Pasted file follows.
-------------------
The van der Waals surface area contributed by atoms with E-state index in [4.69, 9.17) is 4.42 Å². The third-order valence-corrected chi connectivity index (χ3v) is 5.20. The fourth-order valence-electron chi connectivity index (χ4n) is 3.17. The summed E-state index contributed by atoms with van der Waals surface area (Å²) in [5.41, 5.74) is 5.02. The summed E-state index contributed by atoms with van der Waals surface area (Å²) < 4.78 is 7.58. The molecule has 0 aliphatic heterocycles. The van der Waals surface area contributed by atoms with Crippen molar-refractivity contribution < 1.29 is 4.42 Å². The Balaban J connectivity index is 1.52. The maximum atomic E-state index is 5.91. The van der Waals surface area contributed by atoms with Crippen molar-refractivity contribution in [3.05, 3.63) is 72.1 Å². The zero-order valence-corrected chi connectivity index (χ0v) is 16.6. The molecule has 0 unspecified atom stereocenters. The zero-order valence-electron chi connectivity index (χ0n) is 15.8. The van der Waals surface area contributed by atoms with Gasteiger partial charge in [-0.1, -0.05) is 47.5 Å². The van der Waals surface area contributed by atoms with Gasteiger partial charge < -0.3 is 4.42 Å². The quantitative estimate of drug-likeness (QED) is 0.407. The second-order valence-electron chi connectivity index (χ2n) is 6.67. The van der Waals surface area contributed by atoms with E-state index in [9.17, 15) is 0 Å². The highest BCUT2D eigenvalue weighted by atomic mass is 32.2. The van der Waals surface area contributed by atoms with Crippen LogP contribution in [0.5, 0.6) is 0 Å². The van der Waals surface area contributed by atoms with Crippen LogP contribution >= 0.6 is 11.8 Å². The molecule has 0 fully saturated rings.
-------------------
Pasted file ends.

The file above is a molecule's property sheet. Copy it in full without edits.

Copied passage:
The van der Waals surface area contributed by atoms with E-state index in [4.69, 9.17) is 4.42 Å². The third-order valence-corrected chi connectivity index (χ3v) is 5.20. The fourth-order valence-electron chi connectivity index (χ4n) is 3.17. The summed E-state index contributed by atoms with van der Waals surface area (Å²) in [5.41, 5.74) is 5.02. The summed E-state index contributed by atoms with van der Waals surface area (Å²) < 4.78 is 7.58. The molecule has 0 aliphatic heterocycles. The van der Waals surface area contributed by atoms with Crippen molar-refractivity contribution < 1.29 is 4.42 Å². The Balaban J connectivity index is 1.52. The maximum atomic E-state index is 5.91. The van der Waals surface area contributed by atoms with Crippen molar-refractivity contribution in [3.05, 3.63) is 72.1 Å². The zero-order valence-corrected chi connectivity index (χ0v) is 16.6. The molecule has 0 unspecified atom stereocenters. The zero-order valence-electron chi connectivity index (χ0n) is 15.8. The van der Waals surface area contributed by atoms with Gasteiger partial charge in [-0.1, -0.05) is 47.5 Å². The van der Waals surface area contributed by atoms with Gasteiger partial charge < -0.3 is 4.42 Å². The quantitative estimate of drug-likeness (QED) is 0.407. The second-order valence-electron chi connectivity index (χ2n) is 6.67. The van der Waals surface area contributed by atoms with E-state index in [9.17, 15) is 0 Å². The highest BCUT2D eigenvalue weighted by atomic mass is 32.2. The van der Waals surface area contributed by atoms with Crippen LogP contribution in [0.5, 0.6) is 0 Å². The van der Waals surface area contributed by atoms with Crippen LogP contribution >= 0.6 is 11.8 Å². The molecule has 0 fully saturated rings.